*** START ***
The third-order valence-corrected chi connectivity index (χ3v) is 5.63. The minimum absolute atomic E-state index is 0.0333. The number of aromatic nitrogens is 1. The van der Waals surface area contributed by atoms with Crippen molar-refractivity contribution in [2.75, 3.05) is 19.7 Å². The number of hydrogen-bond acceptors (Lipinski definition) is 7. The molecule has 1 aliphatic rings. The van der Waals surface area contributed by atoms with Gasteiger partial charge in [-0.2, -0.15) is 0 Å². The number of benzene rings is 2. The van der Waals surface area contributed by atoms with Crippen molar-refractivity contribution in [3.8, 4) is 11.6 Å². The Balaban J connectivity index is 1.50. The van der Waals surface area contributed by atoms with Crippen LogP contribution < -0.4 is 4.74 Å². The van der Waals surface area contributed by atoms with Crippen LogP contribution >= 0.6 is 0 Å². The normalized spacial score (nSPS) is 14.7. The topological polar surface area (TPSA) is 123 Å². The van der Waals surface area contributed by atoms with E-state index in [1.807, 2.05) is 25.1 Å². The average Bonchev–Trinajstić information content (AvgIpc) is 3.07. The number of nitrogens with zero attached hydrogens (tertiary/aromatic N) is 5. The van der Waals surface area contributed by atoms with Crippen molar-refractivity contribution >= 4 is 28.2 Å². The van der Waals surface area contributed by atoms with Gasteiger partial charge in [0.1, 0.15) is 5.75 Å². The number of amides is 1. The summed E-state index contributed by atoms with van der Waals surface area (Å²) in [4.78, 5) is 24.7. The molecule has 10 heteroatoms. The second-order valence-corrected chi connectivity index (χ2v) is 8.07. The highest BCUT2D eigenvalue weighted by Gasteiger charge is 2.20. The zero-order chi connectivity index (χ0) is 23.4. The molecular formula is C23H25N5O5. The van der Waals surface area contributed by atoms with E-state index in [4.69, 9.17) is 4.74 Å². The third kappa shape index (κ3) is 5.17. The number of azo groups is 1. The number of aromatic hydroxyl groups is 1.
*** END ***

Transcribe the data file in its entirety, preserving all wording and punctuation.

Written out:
The third-order valence-corrected chi connectivity index (χ3v) is 5.63. The minimum absolute atomic E-state index is 0.0333. The number of aromatic nitrogens is 1. The van der Waals surface area contributed by atoms with Crippen molar-refractivity contribution in [2.75, 3.05) is 19.7 Å². The number of hydrogen-bond acceptors (Lipinski definition) is 7. The molecule has 1 aliphatic rings. The van der Waals surface area contributed by atoms with Gasteiger partial charge in [-0.2, -0.15) is 0 Å². The number of benzene rings is 2. The van der Waals surface area contributed by atoms with Crippen molar-refractivity contribution in [3.8, 4) is 11.6 Å². The Balaban J connectivity index is 1.50. The van der Waals surface area contributed by atoms with Crippen LogP contribution < -0.4 is 4.74 Å². The van der Waals surface area contributed by atoms with Crippen LogP contribution >= 0.6 is 0 Å². The normalized spacial score (nSPS) is 14.7. The topological polar surface area (TPSA) is 123 Å². The van der Waals surface area contributed by atoms with E-state index in [1.807, 2.05) is 25.1 Å². The average Bonchev–Trinajstić information content (AvgIpc) is 3.07. The number of nitrogens with zero attached hydrogens (tertiary/aromatic N) is 5. The van der Waals surface area contributed by atoms with Crippen molar-refractivity contribution >= 4 is 28.2 Å². The van der Waals surface area contributed by atoms with Gasteiger partial charge in [0.1, 0.15) is 5.75 Å². The number of amides is 1. The summed E-state index contributed by atoms with van der Waals surface area (Å²) in [4.78, 5) is 24.7. The molecule has 10 heteroatoms. The second-order valence-corrected chi connectivity index (χ2v) is 8.07. The highest BCUT2D eigenvalue weighted by Gasteiger charge is 2.20. The zero-order chi connectivity index (χ0) is 23.4. The molecular formula is C23H25N5O5. The van der Waals surface area contributed by atoms with E-state index in [4.69, 9.17) is 4.74 Å². The third kappa shape index (κ3) is 5.17. The number of azo groups is 1. The number of aromatic hydroxyl groups is 1.